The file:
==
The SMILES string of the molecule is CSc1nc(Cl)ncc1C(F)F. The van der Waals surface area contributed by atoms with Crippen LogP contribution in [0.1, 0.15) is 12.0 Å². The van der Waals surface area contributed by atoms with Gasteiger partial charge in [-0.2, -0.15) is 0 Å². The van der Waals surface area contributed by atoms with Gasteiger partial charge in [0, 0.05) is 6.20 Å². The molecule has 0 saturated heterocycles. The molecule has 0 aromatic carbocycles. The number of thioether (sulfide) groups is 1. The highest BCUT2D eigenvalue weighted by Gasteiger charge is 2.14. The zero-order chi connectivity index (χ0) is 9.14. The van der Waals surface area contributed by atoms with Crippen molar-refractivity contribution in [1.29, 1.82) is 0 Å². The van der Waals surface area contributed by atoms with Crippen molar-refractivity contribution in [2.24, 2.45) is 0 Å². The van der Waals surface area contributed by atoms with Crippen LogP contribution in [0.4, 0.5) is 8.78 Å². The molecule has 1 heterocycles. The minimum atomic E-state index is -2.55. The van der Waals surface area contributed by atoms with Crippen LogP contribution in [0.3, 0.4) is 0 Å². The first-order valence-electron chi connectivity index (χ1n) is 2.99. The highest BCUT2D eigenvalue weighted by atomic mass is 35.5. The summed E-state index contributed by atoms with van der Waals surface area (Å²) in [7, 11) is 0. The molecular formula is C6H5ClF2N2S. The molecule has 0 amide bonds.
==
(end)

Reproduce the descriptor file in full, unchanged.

The SMILES string of the molecule is CSc1nc(Cl)ncc1C(F)F. The van der Waals surface area contributed by atoms with Crippen LogP contribution in [0.1, 0.15) is 12.0 Å². The van der Waals surface area contributed by atoms with Gasteiger partial charge in [-0.2, -0.15) is 0 Å². The van der Waals surface area contributed by atoms with Gasteiger partial charge in [0, 0.05) is 6.20 Å². The molecule has 0 saturated heterocycles. The molecule has 0 aromatic carbocycles. The number of thioether (sulfide) groups is 1. The highest BCUT2D eigenvalue weighted by Gasteiger charge is 2.14. The zero-order chi connectivity index (χ0) is 9.14. The van der Waals surface area contributed by atoms with Crippen molar-refractivity contribution in [1.29, 1.82) is 0 Å². The van der Waals surface area contributed by atoms with Crippen molar-refractivity contribution in [2.24, 2.45) is 0 Å². The van der Waals surface area contributed by atoms with Crippen LogP contribution in [0.4, 0.5) is 8.78 Å². The molecule has 1 heterocycles. The minimum atomic E-state index is -2.55. The van der Waals surface area contributed by atoms with Crippen LogP contribution in [0.3, 0.4) is 0 Å². The first-order valence-electron chi connectivity index (χ1n) is 2.99. The highest BCUT2D eigenvalue weighted by atomic mass is 35.5. The summed E-state index contributed by atoms with van der Waals surface area (Å²) in [7, 11) is 0. The molecular formula is C6H5ClF2N2S. The molecule has 0 amide bonds.